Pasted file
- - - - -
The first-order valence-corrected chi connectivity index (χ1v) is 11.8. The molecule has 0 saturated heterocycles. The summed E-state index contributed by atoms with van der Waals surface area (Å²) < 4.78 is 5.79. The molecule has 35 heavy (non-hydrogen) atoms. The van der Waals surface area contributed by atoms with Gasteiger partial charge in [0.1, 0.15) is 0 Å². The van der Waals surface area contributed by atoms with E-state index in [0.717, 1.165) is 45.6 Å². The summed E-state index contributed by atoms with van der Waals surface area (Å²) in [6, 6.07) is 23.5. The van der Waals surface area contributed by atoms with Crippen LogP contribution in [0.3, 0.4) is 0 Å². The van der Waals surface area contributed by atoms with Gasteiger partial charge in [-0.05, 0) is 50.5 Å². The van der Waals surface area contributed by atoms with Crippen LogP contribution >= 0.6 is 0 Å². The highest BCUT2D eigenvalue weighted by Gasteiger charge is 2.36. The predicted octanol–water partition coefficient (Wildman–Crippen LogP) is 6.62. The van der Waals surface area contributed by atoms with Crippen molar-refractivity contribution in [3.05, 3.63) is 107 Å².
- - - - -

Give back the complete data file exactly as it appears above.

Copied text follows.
The first-order valence-corrected chi connectivity index (χ1v) is 11.8. The molecule has 0 saturated heterocycles. The summed E-state index contributed by atoms with van der Waals surface area (Å²) < 4.78 is 5.79. The molecule has 35 heavy (non-hydrogen) atoms. The van der Waals surface area contributed by atoms with Gasteiger partial charge in [0.1, 0.15) is 0 Å². The van der Waals surface area contributed by atoms with E-state index in [0.717, 1.165) is 45.6 Å². The summed E-state index contributed by atoms with van der Waals surface area (Å²) in [6, 6.07) is 23.5. The van der Waals surface area contributed by atoms with Crippen LogP contribution in [0.3, 0.4) is 0 Å². The van der Waals surface area contributed by atoms with Gasteiger partial charge in [-0.05, 0) is 50.5 Å². The van der Waals surface area contributed by atoms with Crippen LogP contribution >= 0.6 is 0 Å². The highest BCUT2D eigenvalue weighted by Gasteiger charge is 2.36. The predicted octanol–water partition coefficient (Wildman–Crippen LogP) is 6.62. The van der Waals surface area contributed by atoms with Crippen molar-refractivity contribution in [3.05, 3.63) is 107 Å².